Experts say DNA technology can help improve damaged ecosystems. 

Restoring degraded ecosystems needs to include sophisticated technologies such as environmental DNA monitoring to understand and support the recovery of complex biospheres, according to researchers.

Genomics provides some important ‘weapons’ in the fight to repair ecosystems – from authenticating seed sources to improving the detection of invasive weeds or animals. 

Now, Australian and US researchers have compiled a roadmap for restoration ecologists to better use genomics to help address critical aspects of reviving degraded ecosystems.

“Genomics can tell us where we should be getting our seed from, which will have a better chance of surviving climate change impacts like more frequent and more intense heat waves,” says lead researcher Dr Martin Breed from Flinders University.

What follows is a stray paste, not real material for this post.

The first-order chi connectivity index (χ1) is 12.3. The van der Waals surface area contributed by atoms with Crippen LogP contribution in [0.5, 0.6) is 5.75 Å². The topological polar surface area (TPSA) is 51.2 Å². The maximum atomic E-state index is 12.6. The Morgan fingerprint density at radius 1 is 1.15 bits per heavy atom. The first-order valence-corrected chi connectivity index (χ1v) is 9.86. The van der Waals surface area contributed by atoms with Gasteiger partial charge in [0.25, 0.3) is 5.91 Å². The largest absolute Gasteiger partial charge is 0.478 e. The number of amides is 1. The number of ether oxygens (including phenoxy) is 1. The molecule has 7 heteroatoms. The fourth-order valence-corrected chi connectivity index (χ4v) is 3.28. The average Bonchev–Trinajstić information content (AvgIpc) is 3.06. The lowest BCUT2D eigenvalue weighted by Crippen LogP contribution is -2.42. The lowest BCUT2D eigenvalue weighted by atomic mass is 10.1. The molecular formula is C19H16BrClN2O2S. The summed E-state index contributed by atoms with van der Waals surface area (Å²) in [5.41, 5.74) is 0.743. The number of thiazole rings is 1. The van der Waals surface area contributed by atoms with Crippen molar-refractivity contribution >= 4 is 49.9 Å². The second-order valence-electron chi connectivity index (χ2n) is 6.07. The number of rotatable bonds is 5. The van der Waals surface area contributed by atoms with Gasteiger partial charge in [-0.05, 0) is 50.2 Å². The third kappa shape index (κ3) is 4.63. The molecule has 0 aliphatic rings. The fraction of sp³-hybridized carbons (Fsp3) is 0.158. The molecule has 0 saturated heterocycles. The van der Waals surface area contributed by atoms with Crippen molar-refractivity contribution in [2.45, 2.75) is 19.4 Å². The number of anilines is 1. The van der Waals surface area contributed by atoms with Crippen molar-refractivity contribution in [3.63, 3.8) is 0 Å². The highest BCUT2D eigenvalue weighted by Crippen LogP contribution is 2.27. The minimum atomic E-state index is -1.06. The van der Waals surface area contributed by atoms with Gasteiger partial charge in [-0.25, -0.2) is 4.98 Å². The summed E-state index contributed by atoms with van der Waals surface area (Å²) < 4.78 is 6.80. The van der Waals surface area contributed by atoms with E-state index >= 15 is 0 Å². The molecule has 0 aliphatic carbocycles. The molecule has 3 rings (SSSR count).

“As well, genomics is really the only way to track the return of soil microbes that support the rest of life on earth - the plants and animals.

“Plus, genomics can be used to screen for whether threatened species or undesirable species like invasive plants and animals are coming back after restoration efforts.”

Greater uptake of genomics has clear potential to improve the huge task ahead – particularly in light of the UN Decade on Ecosystem Restoration declaration that supports the Bonn Challenge to restore 350 million hectares of degraded ecosystems by 2030.

The roadmap for restoration ecologists to add genomics to their toolbox includes the need for improved communication across the restoration and genomics sector. 

The strategy calls for:

  • Leveraging communication across various restoration specialities

  • Adoption of genomics in the sector beyond the early adopters through better awareness of genomics across the restoration sector

  • Improving access to the complementary skills required for genomics, such as bioinformatics and computing science

  • Fostering interdisciplinary collaborations

More details are accessible here.